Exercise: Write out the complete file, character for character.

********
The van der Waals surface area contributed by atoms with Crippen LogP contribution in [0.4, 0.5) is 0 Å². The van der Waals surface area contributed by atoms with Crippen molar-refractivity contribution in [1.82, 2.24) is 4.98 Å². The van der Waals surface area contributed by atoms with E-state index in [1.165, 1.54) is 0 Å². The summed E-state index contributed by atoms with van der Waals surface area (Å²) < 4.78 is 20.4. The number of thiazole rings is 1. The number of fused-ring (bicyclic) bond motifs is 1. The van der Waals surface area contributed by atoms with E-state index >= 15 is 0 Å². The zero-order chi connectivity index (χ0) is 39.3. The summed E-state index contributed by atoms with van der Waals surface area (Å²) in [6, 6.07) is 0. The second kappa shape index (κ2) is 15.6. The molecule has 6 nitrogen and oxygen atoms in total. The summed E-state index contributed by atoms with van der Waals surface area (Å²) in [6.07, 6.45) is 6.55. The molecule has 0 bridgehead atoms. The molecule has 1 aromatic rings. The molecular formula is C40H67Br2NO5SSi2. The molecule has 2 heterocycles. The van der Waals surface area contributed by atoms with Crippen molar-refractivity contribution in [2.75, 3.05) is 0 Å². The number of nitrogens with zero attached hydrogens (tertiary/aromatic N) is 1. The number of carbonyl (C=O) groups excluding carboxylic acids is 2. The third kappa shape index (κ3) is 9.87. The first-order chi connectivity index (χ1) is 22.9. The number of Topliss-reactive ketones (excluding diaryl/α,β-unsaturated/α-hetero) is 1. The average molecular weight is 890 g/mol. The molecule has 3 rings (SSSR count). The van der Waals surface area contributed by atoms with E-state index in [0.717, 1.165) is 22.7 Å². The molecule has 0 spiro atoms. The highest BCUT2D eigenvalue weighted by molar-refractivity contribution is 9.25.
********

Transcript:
The van der Waals surface area contributed by atoms with Crippen LogP contribution in [0.4, 0.5) is 0 Å². The van der Waals surface area contributed by atoms with Crippen molar-refractivity contribution in [1.82, 2.24) is 4.98 Å². The van der Waals surface area contributed by atoms with E-state index in [1.165, 1.54) is 0 Å². The summed E-state index contributed by atoms with van der Waals surface area (Å²) < 4.78 is 20.4. The number of thiazole rings is 1. The number of fused-ring (bicyclic) bond motifs is 1. The van der Waals surface area contributed by atoms with E-state index >= 15 is 0 Å². The zero-order chi connectivity index (χ0) is 39.3. The summed E-state index contributed by atoms with van der Waals surface area (Å²) in [6, 6.07) is 0. The second kappa shape index (κ2) is 15.6. The molecule has 6 nitrogen and oxygen atoms in total. The summed E-state index contributed by atoms with van der Waals surface area (Å²) in [6.07, 6.45) is 6.55. The molecule has 0 bridgehead atoms. The molecule has 1 aromatic rings. The molecular formula is C40H67Br2NO5SSi2. The molecule has 2 heterocycles. The van der Waals surface area contributed by atoms with Crippen molar-refractivity contribution in [2.75, 3.05) is 0 Å². The number of nitrogens with zero attached hydrogens (tertiary/aromatic N) is 1. The number of carbonyl (C=O) groups excluding carboxylic acids is 2. The third kappa shape index (κ3) is 9.87. The first-order chi connectivity index (χ1) is 22.9. The number of Topliss-reactive ketones (excluding diaryl/α,β-unsaturated/α-hetero) is 1. The average molecular weight is 890 g/mol. The molecule has 3 rings (SSSR count). The van der Waals surface area contributed by atoms with E-state index in [0.717, 1.165) is 22.7 Å². The molecule has 0 spiro atoms. The highest BCUT2D eigenvalue weighted by molar-refractivity contribution is 9.25.